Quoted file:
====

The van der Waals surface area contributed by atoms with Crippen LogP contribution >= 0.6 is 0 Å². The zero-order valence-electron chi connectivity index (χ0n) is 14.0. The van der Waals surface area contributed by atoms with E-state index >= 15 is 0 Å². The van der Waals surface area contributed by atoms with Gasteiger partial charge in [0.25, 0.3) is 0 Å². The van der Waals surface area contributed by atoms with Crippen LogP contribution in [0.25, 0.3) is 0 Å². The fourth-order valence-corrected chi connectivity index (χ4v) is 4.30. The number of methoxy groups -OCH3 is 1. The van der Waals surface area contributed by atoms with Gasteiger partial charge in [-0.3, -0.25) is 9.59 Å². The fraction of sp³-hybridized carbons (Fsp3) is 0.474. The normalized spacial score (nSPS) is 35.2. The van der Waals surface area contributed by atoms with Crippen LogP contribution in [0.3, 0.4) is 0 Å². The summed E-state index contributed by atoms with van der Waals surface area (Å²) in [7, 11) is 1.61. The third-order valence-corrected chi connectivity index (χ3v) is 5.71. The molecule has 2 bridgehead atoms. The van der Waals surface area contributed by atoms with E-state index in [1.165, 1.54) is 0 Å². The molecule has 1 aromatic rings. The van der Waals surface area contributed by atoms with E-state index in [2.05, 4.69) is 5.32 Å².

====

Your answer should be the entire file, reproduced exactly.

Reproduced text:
The van der Waals surface area contributed by atoms with Crippen LogP contribution >= 0.6 is 0 Å². The zero-order valence-electron chi connectivity index (χ0n) is 14.0. The van der Waals surface area contributed by atoms with E-state index >= 15 is 0 Å². The van der Waals surface area contributed by atoms with Gasteiger partial charge in [0.25, 0.3) is 0 Å². The van der Waals surface area contributed by atoms with Crippen LogP contribution in [0.25, 0.3) is 0 Å². The fourth-order valence-corrected chi connectivity index (χ4v) is 4.30. The number of methoxy groups -OCH3 is 1. The van der Waals surface area contributed by atoms with Gasteiger partial charge in [-0.3, -0.25) is 9.59 Å². The fraction of sp³-hybridized carbons (Fsp3) is 0.474. The normalized spacial score (nSPS) is 35.2. The van der Waals surface area contributed by atoms with Crippen LogP contribution in [0.3, 0.4) is 0 Å². The summed E-state index contributed by atoms with van der Waals surface area (Å²) in [7, 11) is 1.61. The third-order valence-corrected chi connectivity index (χ3v) is 5.71. The molecule has 2 bridgehead atoms. The van der Waals surface area contributed by atoms with E-state index in [1.165, 1.54) is 0 Å². The molecule has 1 aromatic rings. The van der Waals surface area contributed by atoms with E-state index in [2.05, 4.69) is 5.32 Å².